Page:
“The approval of Epidiolex is historic not only for the long-awaited relief it provides patients with Lennox-Gastaut syndrome and Dravet syndrome, two very difficult-to-treat epilepsies, but also for the parameters it has put in place for how a CBD medicine should be studied to understand its safety profile and efficacy,” said Justin Gover, CEO of GW Pharmaceuticals, plc, the company responsible for Epidiolex. “We hope that this opens the door for further well-controlled clinical studies of CBD in other medical conditions to achieve FDA approval and ensure patients are getting the medicines they deserve.”
This sponsored article is presented by Brandpoint.
Before the use of the internet, people had to find their own remedies for common problems. Therefore, if something appeared to work, those secrets were passed down through the ages. Today, many of those “solutions” have been debunked and proven ineffective. Some work effectively, but the majority don’t. Before you jump into crafting up a ridiculous DIY home remedy, check out these three that should be avoided.
Whenever you find yourself with a wound, it’s no doubt that you’re also looking for the quickest route to recovery. However, the most effective treatment is not something that you can whip up in your kitchen. For example, an old wives’ tale is to put a raw egg over a burn. Don’t do it! Raw eggs are filled with bacteria that will just seep right into your skin. You may have also heard that licking a wound can help it heal. People have said for ages that a dog licking your wound helps it heal, so why would your own saliva be any different? Again, just don’t do it. Your mouth is filled with bacteria. While healthy skin won’t have any issues, an open wound is a sensitive area. Avoid causing infection by overloading your raw flesh with potentially harmful bacteria.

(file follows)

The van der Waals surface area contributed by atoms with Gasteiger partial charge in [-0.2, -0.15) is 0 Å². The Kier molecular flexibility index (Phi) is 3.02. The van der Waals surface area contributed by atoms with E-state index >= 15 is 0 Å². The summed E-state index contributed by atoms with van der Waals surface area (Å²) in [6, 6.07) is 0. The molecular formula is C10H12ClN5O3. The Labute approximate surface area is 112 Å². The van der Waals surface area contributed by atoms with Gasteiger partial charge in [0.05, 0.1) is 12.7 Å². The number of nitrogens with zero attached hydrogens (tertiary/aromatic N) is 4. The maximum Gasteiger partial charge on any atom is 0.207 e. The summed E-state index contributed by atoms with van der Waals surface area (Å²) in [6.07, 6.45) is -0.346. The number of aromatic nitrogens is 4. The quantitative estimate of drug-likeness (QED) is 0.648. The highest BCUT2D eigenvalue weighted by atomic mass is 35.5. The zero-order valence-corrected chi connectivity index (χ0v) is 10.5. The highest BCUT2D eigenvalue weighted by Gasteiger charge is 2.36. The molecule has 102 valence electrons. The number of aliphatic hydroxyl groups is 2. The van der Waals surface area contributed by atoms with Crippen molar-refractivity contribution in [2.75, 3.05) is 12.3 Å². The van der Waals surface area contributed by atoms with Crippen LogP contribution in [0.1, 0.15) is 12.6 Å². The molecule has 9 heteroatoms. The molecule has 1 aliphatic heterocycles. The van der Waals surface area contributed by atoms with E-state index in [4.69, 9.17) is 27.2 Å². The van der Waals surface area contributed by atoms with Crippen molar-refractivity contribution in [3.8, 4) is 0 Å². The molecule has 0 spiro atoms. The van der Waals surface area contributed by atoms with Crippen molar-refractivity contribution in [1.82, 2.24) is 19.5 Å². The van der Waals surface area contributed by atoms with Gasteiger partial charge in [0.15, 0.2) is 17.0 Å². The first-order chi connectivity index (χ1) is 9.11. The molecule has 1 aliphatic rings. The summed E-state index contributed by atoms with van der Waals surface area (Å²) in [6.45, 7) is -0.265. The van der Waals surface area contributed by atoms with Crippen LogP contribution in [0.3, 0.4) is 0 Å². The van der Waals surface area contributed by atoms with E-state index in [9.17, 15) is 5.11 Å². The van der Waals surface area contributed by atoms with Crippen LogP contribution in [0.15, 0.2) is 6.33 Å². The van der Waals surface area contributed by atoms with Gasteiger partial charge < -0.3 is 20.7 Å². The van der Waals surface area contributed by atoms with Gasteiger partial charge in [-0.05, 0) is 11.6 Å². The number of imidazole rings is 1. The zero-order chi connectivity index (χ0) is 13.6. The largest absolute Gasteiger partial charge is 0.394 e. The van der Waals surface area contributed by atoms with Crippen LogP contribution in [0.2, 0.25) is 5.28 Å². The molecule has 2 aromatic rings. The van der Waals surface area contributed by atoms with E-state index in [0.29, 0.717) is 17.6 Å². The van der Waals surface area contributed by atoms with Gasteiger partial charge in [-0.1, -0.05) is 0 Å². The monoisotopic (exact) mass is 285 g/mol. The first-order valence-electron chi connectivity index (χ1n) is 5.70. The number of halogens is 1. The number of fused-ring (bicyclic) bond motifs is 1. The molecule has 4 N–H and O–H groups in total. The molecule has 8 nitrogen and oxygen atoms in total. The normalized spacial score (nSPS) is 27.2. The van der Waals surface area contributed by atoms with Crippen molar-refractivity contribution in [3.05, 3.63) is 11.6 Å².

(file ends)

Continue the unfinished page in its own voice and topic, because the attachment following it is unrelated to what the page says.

With so much emphasis on beauty in this world, many people turn to whitening their teeth. If you’re looking for a cheap approach, you may have heard to try brushing with baking soda or rinsing with hydrogen peroxide. Sure, these methods may seem like they work in the short-term. In order to even make a dent in your quest, you’ll have to use peroxide for at least two weeks. Alternatively, charcoal has gained traction to lighten up your teeth. Dentists actually warn that charcoal and other abrasives are highly dangerous to teeth. In addition to potentially destroying your tooth enamel, charcoal can settle into your gums and cause irritation, and it doesn't help cavities. Leave the teeth whitening to the professionals and see your dentist. You’ll be able to have your teeth cleaned while still ensuring the safety of your fragile smile.
When you’ve got a cold, you want it to go away as quickly as possible. Your great-grandmother may have suggested rubbing mustard on your chest or holding your head over a bowl of hot water. Well, typically, these remedies don’t work. In many cases, over-the-counter medications can also make things worse. There is no quick relief from a cold, unfortunately. Like any virus, it just has to run its course. Instead of wasting time and money on ridiculous remedies, make sure you’re sipping plenty of fluids and resting your body.
In most situations, home remedies simply don’t work. It’s always best to deal with your problems with a trained professional, such as a dentist for your teeth. Take care of yourself, and don’t make your issues worse!
Here’s another article you might like: 5 ways to care for and comfort your sick child